Being unemployed is a drag. Tales of “funemployment” aside, life after a job loss – especially one that comes without any warning – is often rough both financially and emotionally. In the days after you’re let go, you’re likely busy updating your resume, adding contacts on LinkedIn, and sending out cover letters. But after an initial spurt of activity, you may get frustrated if your job search efforts don’t seem to be yielding results.
After a few weeks of unemployment, your resolution to meet up with your old co-workers for coffee turns into a commitment to keeping up with the Kardashians. Your goal of applying for two or three jobs per day suddenly seems too ambitious — now you’re barely applying to two or three jobs per week. And you can’t remember the last time you put on real pants (no, pajamas don’t count) and left the house.
Welcome to the job search doldrums. The longer you’re out of work, the harder it is to stay positive and keep your motivation up. The unemployed are more likely to report being treated for depression than people with full-time jobs, a 2013 Gallup survey found, with the rate of depression increasing the longer someone has been out of a job. Those who’d been unemployed for half a year or more also reported being less happy and were more likely to be socially isolated than people who had jobs or hadn’t been out of work for months.
It’s not clear whether unemployment triggers depression or other psychological problems, or if “unhappy or less positive job seekers are less likely to be able to get jobs in the first place,” according to Gallup. In either case, job seekers who are struggling to keep their spirits up need a way to turn things around. Now, researchers at Ohio State University have pinpointed specific skills that might help depressed job seekers find work.
Unemployed people who used skills taught as part of cognitive behavioral (CB) therapy for depression were more likely to find a new job, according to the study, which was published in the Journal of Clinical Psychology.
Depression Can Hamper a Job Search
“Searching for a job is difficult in any circumstance, but it may be even more difficult for people who are depressed,” Daniel Strunk, an associate professor of psychology at Ohio State and a co-author of the study, said in a statement. “But we found that there are specific skills that can help not only manage the symptoms of depression but also make it more likely that a person will receive a job offer.”
Seventy-five unemployed people participated in the study. Each took two surveys, three months apart, completing a variety of questionnaires designed to measure symptoms of depression and other psychological variables, like brooding and a “negative cognitive style.” They were also asked how often they used cognitive behavioral skills, like rethinking negative thoughts or breaking up overwhelming tasks into smaller chunks.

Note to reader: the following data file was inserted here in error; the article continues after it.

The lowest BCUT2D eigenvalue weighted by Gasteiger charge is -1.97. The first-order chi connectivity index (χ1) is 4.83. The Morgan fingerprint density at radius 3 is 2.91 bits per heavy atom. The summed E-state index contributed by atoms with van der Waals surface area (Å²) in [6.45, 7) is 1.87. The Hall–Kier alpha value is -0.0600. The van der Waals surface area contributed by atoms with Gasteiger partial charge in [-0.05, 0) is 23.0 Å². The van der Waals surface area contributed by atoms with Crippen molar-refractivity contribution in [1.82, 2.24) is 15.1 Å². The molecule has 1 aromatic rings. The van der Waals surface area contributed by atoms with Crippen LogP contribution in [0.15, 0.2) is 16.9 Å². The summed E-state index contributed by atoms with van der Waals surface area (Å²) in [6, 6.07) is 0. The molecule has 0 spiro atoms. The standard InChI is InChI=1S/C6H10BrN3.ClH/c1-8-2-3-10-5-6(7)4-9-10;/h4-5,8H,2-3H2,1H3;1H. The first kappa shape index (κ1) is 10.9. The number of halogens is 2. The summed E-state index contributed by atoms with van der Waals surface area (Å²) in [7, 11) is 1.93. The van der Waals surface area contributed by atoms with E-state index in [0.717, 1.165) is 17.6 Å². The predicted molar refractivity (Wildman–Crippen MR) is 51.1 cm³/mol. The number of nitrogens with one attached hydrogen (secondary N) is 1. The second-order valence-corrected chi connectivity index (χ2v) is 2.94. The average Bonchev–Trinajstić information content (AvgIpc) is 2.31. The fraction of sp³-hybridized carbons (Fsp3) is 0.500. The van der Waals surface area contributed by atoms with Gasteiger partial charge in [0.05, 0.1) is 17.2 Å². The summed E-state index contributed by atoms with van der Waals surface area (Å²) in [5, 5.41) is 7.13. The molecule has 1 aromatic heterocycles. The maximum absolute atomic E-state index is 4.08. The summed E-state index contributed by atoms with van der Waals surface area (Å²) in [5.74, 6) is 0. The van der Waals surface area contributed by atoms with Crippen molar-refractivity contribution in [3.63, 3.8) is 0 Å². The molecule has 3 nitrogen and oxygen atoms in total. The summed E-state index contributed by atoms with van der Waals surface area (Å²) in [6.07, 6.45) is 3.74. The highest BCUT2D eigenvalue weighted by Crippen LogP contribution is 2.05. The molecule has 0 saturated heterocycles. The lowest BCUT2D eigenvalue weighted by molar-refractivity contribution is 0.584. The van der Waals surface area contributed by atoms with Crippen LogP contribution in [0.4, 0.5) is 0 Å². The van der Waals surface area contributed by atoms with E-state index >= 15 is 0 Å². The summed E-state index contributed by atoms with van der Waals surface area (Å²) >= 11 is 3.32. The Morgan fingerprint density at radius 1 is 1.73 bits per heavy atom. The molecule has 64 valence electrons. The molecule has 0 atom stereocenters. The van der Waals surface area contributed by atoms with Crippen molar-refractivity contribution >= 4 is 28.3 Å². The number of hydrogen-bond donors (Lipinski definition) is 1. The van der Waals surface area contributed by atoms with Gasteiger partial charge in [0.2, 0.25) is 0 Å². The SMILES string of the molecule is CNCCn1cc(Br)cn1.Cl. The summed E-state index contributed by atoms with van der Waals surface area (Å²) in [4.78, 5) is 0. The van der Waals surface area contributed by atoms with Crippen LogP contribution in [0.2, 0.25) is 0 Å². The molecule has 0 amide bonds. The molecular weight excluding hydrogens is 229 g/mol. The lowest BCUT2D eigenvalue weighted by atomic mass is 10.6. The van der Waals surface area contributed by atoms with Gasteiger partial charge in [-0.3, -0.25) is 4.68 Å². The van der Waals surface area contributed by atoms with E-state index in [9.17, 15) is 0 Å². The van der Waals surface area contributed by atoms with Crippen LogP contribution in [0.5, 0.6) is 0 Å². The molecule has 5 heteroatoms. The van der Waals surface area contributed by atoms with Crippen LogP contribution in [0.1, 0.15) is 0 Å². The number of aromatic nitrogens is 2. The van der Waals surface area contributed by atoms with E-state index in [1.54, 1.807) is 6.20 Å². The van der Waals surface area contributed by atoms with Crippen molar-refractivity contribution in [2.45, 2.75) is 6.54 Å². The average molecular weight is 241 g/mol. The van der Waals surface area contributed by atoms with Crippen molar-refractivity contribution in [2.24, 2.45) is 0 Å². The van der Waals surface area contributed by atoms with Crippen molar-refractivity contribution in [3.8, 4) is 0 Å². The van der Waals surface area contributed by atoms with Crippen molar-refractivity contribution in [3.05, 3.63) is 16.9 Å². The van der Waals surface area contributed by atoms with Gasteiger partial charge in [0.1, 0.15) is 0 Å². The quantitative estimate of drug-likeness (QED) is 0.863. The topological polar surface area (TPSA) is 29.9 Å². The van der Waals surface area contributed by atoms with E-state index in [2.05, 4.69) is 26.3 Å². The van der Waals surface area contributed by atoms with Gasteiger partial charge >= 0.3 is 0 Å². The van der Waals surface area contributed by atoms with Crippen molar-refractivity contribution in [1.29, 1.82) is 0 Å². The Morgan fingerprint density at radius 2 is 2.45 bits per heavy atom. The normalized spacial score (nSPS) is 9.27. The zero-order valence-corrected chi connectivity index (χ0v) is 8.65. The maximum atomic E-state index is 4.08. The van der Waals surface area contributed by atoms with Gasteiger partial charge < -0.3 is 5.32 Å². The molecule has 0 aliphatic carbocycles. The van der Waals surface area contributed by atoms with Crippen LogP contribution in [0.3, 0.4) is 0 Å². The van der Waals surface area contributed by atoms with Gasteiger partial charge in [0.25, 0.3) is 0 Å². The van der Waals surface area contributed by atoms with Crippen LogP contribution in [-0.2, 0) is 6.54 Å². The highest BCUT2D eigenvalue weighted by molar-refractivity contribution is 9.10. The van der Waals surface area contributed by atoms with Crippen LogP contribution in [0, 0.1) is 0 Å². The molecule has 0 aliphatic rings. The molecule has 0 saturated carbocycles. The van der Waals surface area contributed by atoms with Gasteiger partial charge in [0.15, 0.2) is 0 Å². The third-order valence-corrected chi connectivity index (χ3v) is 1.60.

The more a person relied on cognitive behavioral skills, the greater the likelihood of their depressive symptoms improving in the months between the two surveys. The unemployed people who used CB skills were also more likely to have received a job offer in the intervening months than those who didn’t draw on those coping techniques.
“The people who got jobs in our study were more likely to be putting into practice the skills that we try to teach people in cognitive therapy,” Strunk said. The study didn’t ask whether people had learned their coping skills in therapy or not, but Strunk said most of them likely came by those skills without additional help or guidance.
“Some people just naturally catch themselves when they have negative thoughts and refocus on the positive and use other CB skills,” he said. “These are the people who were more likely to find a job.”
Cognitive behavioral therapy (CBT) teaches you how to overcome negative thinking so you can respond more effectively to life’s challenges and stressors. While it’s frequently part of the treatment for conditions like PTSD, obsessive-compulsive disorder, and depression, the techniques practiced during CBT can “help anyone learn how to better manage stressful life situations,” according to the Mayo Clinic.
In the case of the unemployed, relying on CB skills may make it easier to deal with common job search frustrations like hearing, “Thanks, but no thanks,” from a prospective employer. “Rejection is so much a part of the process of job seeking. Using cognitive behavioral skills are an important way one can deal with that,” Strunk said.
The researchers want to conduct more research into the link between CB skills, depression, and job search behaviors. For now, the study results suggest that job seekers, especially those who are depressed, may benefit from either drawing on their natural coping skills or working with a therapist who can help them learn new strategies to manage the stress of being unemployed and find a new job.
“Using cognitive behavioral skills, people can overcome some of the negative thinking that may be holding them back and making it less likely to succeed in their job search,” Strunk said.
[Editor’s Note: If you’re concerned about how your credit is being impacted while you’re unemployed, you can check your free credit reports once a year at AnnualCreditReport.com. If you’d like to monitor your credit more regularly, Credit.com’s free Credit Report Card provides you with an easy to understand breakdown of the information in your credit report using letter grades, along with two free credit scores that are updated monthly.]
This article originally appeared on The Cheat Sheet.
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